Why does Discourse fill my Safari history?

In a couple of hours viewing I got 160 entries. Today ten or fifteen minutes of exploring left about 60 entries using Safari 6.0.5. Is it necessary for Discourse to work this way? I certainly can’t imagine my ever wanting use history to get back to a topic and all that clutter makes it more difficult to maintain my history file and to find the entries I might actually want.

I have noticed one or two other websites that do this but for the most part others just record the initial address used to get to the site.

If it’s possible to stop this it would certainly be OK with me.

Also, I haven’t looked yet with Explorer to see what happens there.

@sam you may be interested in seeing this

This happens cause of the way we use replace state. As you scroll through topics we “track” your location by updating the URL. If you are looking at post #15 the URL updates automatically to post #15. This makes sharing what you are looking at trivial.

There are two side effects, history pollution and favicon flickering in chrome.

We would certainly consider adding a knob to disable the “auto updating of urls while browsing” or maybe use #locations instead in topics (optionally)

How much historical granularity are you wishing to get rid of?

Do you want to only see http://discourse.mcneel.com once when you start browsing, and nothing from then forward?

Or do you want to see each new topic you visit as a separate history entry, but not each reply to each topic? As Sam mentions, when you scroll down the URL changes to show the address of the page you’re currently viewing.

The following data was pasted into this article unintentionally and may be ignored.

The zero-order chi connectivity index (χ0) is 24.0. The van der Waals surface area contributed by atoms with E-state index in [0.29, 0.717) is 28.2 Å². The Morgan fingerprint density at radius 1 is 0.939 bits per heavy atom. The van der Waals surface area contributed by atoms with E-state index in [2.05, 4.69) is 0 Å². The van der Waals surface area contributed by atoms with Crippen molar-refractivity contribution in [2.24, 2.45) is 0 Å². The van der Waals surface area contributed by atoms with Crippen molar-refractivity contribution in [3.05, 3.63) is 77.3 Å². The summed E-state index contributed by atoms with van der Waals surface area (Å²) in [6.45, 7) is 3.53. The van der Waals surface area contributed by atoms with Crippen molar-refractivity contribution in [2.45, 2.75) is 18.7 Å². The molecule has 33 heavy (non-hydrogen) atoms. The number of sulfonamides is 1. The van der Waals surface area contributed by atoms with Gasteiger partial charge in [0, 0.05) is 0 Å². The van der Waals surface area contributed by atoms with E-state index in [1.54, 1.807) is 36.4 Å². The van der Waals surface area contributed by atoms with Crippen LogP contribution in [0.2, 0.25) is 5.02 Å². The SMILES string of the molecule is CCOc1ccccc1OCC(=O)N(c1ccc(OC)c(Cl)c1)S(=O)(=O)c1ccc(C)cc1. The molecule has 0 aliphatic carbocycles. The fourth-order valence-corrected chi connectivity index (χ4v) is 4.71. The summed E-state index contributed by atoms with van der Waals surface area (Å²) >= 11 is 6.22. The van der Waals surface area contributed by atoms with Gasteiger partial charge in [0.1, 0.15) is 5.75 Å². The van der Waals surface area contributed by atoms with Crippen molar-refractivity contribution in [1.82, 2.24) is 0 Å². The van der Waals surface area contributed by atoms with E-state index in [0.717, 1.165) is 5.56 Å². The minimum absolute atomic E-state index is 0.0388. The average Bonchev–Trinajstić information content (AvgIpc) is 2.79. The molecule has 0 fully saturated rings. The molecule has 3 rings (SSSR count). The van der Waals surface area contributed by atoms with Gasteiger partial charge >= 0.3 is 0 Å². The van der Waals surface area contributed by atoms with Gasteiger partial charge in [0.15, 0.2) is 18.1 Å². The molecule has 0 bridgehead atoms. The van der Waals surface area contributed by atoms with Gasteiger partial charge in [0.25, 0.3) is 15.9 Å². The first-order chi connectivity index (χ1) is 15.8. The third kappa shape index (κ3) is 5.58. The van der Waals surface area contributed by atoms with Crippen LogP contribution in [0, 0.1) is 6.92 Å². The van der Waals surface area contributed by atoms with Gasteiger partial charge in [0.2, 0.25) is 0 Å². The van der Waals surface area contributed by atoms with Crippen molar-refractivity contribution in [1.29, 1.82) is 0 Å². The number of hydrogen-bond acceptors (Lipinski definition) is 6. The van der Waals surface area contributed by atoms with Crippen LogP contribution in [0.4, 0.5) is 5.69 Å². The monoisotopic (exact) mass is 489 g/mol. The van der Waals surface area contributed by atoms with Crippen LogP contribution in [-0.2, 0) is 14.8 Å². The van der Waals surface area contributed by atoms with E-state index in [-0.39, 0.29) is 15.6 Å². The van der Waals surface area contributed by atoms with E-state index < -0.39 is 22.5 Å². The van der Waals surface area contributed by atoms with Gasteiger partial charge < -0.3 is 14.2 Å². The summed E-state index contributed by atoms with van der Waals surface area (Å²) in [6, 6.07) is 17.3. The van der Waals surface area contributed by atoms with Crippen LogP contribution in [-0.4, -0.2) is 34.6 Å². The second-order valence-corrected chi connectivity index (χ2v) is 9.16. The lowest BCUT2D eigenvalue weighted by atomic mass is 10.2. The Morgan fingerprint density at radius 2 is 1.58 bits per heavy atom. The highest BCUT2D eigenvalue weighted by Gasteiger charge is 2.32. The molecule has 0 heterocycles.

Even with GMail, when the part after the # in my URL changes, a new history entry appears (that’s how they track changing messages from the inbox).

My personal preference would be to just see the one startup entry. However I can’t even guess what this would do to the workings of Discourse or whether Discourse would have alternate ways of accomplishing the tasks for which it is currently using history pollution as a tool.

If I understand correctly, the newsreader approach downloads all the messages to the client, which is supported by a dedicated-purpose client app which maintains the user-specific administrative data locally in it’s own dedicated database. Discourse, on the other hand, wants to maintain it’s data at the server end and (mis?)uses a general-use browser feature to support some of the client-specific administrative functions. In the process it seriously impacts the general usability of the browser feature for it’s intended use. Is this a fair summary?

I realize that keeping data at the client end in a Discourse-specific file is a can of worms that makes cookies look like your fairy godmother, but perhaps more experienced people can come up with something that makes it all good. Can’t Discourse maintain this info for each user at the server end? Unlogged-in users for the duration of the session, others between sessions?

Maybe a good first step would be to provide the knob Sam mentioned and see what people have to say about the side effects when they turn it off.

That’s how it behaves on my mobile phone running IE…
Side effect of that is that you can’t use arrow back as that closes the application.

Only IE10 or later supports JavaScript manipulation of the address bar. It’s supported in many older versions of Firefox, Chrome, Safari, Opera though.

Looks like this is in fact the same in Chrome, if you view History, you’ll see a list of the URLs as they changed.